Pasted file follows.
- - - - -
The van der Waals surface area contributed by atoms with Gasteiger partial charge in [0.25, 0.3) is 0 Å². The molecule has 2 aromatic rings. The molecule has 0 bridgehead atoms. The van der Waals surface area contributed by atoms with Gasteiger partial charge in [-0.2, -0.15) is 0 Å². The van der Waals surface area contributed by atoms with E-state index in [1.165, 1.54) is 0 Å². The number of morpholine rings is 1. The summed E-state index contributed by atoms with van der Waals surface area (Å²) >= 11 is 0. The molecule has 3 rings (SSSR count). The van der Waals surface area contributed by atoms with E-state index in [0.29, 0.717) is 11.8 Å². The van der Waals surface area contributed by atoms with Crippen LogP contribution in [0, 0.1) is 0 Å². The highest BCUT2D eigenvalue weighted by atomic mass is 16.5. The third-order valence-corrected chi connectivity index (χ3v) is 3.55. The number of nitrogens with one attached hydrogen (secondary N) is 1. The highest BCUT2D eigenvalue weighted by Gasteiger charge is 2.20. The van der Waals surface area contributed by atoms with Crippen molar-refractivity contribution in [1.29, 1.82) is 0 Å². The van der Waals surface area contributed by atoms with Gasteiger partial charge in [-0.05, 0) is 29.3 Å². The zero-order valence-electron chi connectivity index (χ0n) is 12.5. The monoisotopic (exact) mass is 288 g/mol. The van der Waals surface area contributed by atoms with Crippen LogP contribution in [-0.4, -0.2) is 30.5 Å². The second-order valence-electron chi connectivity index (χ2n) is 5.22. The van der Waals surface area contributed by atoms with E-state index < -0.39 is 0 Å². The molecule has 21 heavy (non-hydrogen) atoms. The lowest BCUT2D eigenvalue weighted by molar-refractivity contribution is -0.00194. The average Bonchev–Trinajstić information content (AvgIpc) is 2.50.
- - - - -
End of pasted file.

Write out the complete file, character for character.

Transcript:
The van der Waals surface area contributed by atoms with Gasteiger partial charge in [0.25, 0.3) is 0 Å². The molecule has 2 aromatic rings. The molecule has 0 bridgehead atoms. The van der Waals surface area contributed by atoms with Gasteiger partial charge in [-0.2, -0.15) is 0 Å². The van der Waals surface area contributed by atoms with E-state index in [1.165, 1.54) is 0 Å². The number of morpholine rings is 1. The summed E-state index contributed by atoms with van der Waals surface area (Å²) >= 11 is 0. The molecule has 3 rings (SSSR count). The van der Waals surface area contributed by atoms with E-state index in [0.29, 0.717) is 11.8 Å². The van der Waals surface area contributed by atoms with Crippen LogP contribution in [0, 0.1) is 0 Å². The highest BCUT2D eigenvalue weighted by atomic mass is 16.5. The third-order valence-corrected chi connectivity index (χ3v) is 3.55. The number of nitrogens with one attached hydrogen (secondary N) is 1. The highest BCUT2D eigenvalue weighted by Gasteiger charge is 2.20. The van der Waals surface area contributed by atoms with Crippen molar-refractivity contribution in [1.29, 1.82) is 0 Å². The van der Waals surface area contributed by atoms with Gasteiger partial charge in [-0.05, 0) is 29.3 Å². The zero-order valence-electron chi connectivity index (χ0n) is 12.5. The monoisotopic (exact) mass is 288 g/mol. The van der Waals surface area contributed by atoms with Crippen LogP contribution in [-0.4, -0.2) is 30.5 Å². The second-order valence-electron chi connectivity index (χ2n) is 5.22. The van der Waals surface area contributed by atoms with E-state index < -0.39 is 0 Å². The molecule has 21 heavy (non-hydrogen) atoms. The lowest BCUT2D eigenvalue weighted by molar-refractivity contribution is -0.00194. The average Bonchev–Trinajstić information content (AvgIpc) is 2.50.